Hamilton's Business Internet Options are Limited, Time for Chamber to Lead A Movement to Bring High Speed to Hamilton

Nick Tomkin

Dale Mugford speaking to a Hamilton Chamber of Commerce discussion on the need for high speed internet in Hamilton

Hamilton’s businesses are choking on slow internet speeds and high internet costs.
Our City Council, in their infinite foresight, sold off our municipal fibre optic network in exchange for an undisclosed amount in 2008. Since this time, Hamilton’s businesses have faced a duopoly for land based services with speeds that are the laughing stock of other countries.
Wholesalers provide some options, but they are limited by the duopoly in the service they can provide. NetAccess (my business internet provider) offers over-the-air internet with dedicated speeds up to 50/50Mbps, but the cost is prohibitive for new small businesses. I’m very happy with the 50/10 service I have with NetAccess – which includes a backup wireless link.
Ultimately, my provider is limited by Bell’s wholesale network.
Dale Mugford, of Brave New Code, spoke last week on the need for Hamilton’s IT and Internet business communities to mobilize to convince the City’s economic development department, and eventually Council, that we need to create a strategy to promote – and if necessary build – high speed internet infrastructure in Hamilton.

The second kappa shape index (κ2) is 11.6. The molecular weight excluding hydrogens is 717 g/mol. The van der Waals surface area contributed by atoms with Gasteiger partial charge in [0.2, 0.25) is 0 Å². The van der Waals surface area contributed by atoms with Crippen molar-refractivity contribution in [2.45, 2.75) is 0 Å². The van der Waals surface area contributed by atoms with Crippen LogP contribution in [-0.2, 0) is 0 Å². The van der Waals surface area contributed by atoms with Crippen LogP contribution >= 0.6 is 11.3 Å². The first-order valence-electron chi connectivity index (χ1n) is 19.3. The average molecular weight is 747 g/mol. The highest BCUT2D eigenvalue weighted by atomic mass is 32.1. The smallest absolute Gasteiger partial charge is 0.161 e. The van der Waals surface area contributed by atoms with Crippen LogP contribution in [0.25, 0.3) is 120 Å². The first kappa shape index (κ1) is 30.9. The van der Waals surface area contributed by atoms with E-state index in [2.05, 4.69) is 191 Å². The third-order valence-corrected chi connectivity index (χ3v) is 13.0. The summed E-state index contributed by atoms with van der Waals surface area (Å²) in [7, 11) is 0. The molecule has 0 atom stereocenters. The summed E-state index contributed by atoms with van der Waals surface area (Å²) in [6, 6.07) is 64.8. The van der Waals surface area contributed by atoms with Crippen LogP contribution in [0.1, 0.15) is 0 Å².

I’ll go a step further, this is an opportunity for the Hamilton Chamber of Commerce to create a task force and bring Hamilton’s leading internet services providers – I thinking of both NetAccess and Clearcable – to the table to create a whitepaper to make internet access a 2018 election issue.
Even now, the City of Hamilton is thinking of building its own fibre optic network to replace the very network it old in 2008. Why? Cause the City’s internet bill is ridiculous, since they no longer control the network.
Let’s not forget, Hamilton was once the envy of the rest of Canada – the creation of Hamilton’s Fibrewired network in the 1990s was visionary. We connected every civic facility and school to the Internet using fibre optics. In the 1990s.
Let’s get back to the 1990s in terms of infrastructure, and into the 2010s in terms of speed.

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